Shipping chief with a big heart for orphans
Baby dumped at train station makes mark on Tim Huxley in support for mainland charity
Philanthropy is a very personal decision - the who, what, why and how much of giving are determined by life experiences, and the very act of giving has an impact on the giver.
For long-time Hong Kong resident Tim Huxley, a board director of children's charity Half the Sky, it was holding a six-week-old orphan on the mainland that tweaked the heartstrings.
Abandoned at a railway station, the baby had been brought to the charity's Beijing centre to be cared for before being taken to hospital to have a tumour removed and her spine straightened.
"She had gone through so much before she was even a few months old," says Huxley, who has been involved with Half the Sky for three years.
"I grew up in a vicarage in England, so charity was part of growing up," he says.
The family lived near the sea and supported the Royal National Lifeboat Institution and the Mission to Seafarers. Huxley also recalls raising money for the National Society for the Prevention of Cruelty to Children.
One of the most memorable fundraising escapades was joining a pram race from London to Amsterdam with his brother and a couple of friends.
In 1989, after six years with shipping firm Clarksons in London, he moved to Hong Kong.
"I've always tried, where there is a charitable organisation that I can relate to, to contribute," says Huxley, the chief executive of Wah Kwong Maritime Transport.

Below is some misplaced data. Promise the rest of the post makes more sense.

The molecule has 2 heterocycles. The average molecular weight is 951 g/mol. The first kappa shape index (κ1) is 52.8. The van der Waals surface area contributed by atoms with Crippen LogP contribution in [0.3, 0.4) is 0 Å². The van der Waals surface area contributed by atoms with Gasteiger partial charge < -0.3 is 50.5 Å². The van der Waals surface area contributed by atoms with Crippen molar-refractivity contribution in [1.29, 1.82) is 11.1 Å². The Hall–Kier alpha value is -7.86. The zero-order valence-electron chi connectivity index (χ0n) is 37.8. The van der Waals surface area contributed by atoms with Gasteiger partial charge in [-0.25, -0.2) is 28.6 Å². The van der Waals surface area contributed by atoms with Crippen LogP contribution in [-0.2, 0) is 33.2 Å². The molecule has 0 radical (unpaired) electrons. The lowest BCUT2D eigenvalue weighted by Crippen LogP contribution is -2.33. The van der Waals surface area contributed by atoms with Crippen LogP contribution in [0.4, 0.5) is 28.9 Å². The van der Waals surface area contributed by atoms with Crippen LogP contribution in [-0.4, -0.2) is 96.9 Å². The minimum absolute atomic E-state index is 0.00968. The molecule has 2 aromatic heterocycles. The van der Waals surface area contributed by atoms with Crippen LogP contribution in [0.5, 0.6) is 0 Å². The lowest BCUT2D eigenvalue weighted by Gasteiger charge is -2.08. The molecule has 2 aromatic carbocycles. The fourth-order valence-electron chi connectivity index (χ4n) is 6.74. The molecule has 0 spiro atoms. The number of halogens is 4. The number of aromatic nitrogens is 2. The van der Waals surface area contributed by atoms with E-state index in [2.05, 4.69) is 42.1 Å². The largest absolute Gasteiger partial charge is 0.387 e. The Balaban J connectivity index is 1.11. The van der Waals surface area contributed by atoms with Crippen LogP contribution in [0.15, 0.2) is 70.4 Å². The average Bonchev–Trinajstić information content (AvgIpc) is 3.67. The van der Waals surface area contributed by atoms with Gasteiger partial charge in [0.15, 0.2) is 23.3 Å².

Having made his fortune in the shipping industry, it seemed natural to be involved with the Mission to Seafarers and the Danish Seamen's Church. But the charity that has really had the biggest impact on his life is Half the Sky, and he says rarely a day goes by without talking to someone about it.
His involvement came about by chance four years ago when he offered to help photographer friend Basil Pao launch Yi Jing, a book of photos of walls of the mainland. The landlord of the venue where the book was to be launched said some of the proceeds should go to charity and Pao asked him to name a charity.
"I wanted to choose a charity that had something to do with China and children, so I contacted Half the Sky and said would you be willing to be our nominated charity," Huxley says.
After joining a couple of fund-raising events, Half the Sky's founder Jenny Bowen asked him to join the board. Bowen's story is an interesting one - the Hollywood screenwriter adopted a girl from the mainland 16 years ago and found that, while she was physically healthy, because there had been no infant nurturing and caring at the orphanage, the girl was emotionally held back.
"Half the Sky has a clearly defined endgame - being in the position to provide a caring adult in the lives of every orphan child in China," says Huxley.
While not operating as an orphanage itself, it trains caregivers to work in orphanages and has a centre in Beijing that provides care for children that need medical treatment.
With an estimated one million orphans on the mainland, their grand aim is no small task, but they are continually expanding. More than 94,000 children have already gone through Half the Sky's programmes and the charity has trained 21,825 caregivers.
"Half the Sky has a very high rating in terms of the money raised. It keeps its administration costs to a minimum and an exceptionally high proportion goes to the children. If people are going to dig deep into pocket, you have to prove to donors the money given is going to an intended cause," says Huxley.
The self-proclaimed "confirmed bachelor" does not have any children of his own, but has a huge heart for orphans on the mainland.
"When I first went to a Chinese orphanage I was incredibly reticent because of the stories I'd heard, but one of the good things is that with Half the Sky the kids don't come running up to you for attention because they have someone there for them, and it's the same person who woke them up in the morning."